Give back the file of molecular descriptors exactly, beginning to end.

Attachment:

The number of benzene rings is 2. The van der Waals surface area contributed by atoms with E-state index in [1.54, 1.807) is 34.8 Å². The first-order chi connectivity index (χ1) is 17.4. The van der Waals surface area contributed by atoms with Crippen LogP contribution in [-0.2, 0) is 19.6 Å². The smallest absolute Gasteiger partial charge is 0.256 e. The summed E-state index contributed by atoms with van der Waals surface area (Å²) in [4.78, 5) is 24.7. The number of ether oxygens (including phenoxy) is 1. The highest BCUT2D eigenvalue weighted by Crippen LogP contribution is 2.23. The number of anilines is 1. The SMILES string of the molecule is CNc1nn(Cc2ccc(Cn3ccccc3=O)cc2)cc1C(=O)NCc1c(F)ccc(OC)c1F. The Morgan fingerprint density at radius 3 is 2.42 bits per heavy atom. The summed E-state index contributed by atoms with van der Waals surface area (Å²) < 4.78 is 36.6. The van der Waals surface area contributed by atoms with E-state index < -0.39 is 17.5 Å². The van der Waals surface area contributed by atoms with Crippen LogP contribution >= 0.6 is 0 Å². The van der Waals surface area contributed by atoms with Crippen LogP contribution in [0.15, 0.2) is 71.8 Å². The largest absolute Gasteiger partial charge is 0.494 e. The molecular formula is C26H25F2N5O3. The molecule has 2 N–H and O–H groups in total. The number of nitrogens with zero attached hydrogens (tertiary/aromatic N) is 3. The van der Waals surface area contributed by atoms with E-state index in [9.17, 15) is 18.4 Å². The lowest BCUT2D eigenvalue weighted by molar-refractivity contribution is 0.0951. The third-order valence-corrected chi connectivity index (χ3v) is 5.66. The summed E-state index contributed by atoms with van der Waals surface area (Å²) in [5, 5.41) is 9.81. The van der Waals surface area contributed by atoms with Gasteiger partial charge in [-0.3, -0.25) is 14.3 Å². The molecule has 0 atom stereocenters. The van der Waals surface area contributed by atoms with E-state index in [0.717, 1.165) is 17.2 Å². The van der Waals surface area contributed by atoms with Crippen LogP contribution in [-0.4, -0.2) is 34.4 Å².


The number of benzene rings is 2. The van der Waals surface area contributed by atoms with E-state index in [1.54, 1.807) is 34.8 Å². The first-order chi connectivity index (χ1) is 17.4. The van der Waals surface area contributed by atoms with Crippen LogP contribution in [-0.2, 0) is 19.6 Å². The smallest absolute Gasteiger partial charge is 0.256 e. The summed E-state index contributed by atoms with van der Waals surface area (Å²) in [4.78, 5) is 24.7. The number of ether oxygens (including phenoxy) is 1. The highest BCUT2D eigenvalue weighted by Crippen LogP contribution is 2.23. The number of anilines is 1. The SMILES string of the molecule is CNc1nn(Cc2ccc(Cn3ccccc3=O)cc2)cc1C(=O)NCc1c(F)ccc(OC)c1F. The Morgan fingerprint density at radius 3 is 2.42 bits per heavy atom. The summed E-state index contributed by atoms with van der Waals surface area (Å²) < 4.78 is 36.6. The van der Waals surface area contributed by atoms with E-state index < -0.39 is 17.5 Å². The van der Waals surface area contributed by atoms with Crippen LogP contribution >= 0.6 is 0 Å². The van der Waals surface area contributed by atoms with Crippen LogP contribution in [0.15, 0.2) is 71.8 Å². The largest absolute Gasteiger partial charge is 0.494 e. The molecular formula is C26H25F2N5O3. The molecule has 2 N–H and O–H groups in total. The number of nitrogens with zero attached hydrogens (tertiary/aromatic N) is 3. The van der Waals surface area contributed by atoms with E-state index in [9.17, 15) is 18.4 Å². The lowest BCUT2D eigenvalue weighted by molar-refractivity contribution is 0.0951. The third-order valence-corrected chi connectivity index (χ3v) is 5.66. The summed E-state index contributed by atoms with van der Waals surface area (Å²) in [5, 5.41) is 9.81. The van der Waals surface area contributed by atoms with Gasteiger partial charge in [-0.3, -0.25) is 14.3 Å². The molecule has 0 atom stereocenters. The van der Waals surface area contributed by atoms with E-state index in [0.717, 1.165) is 17.2 Å². The van der Waals surface area contributed by atoms with Crippen LogP contribution in [-0.4, -0.2) is 34.4 Å².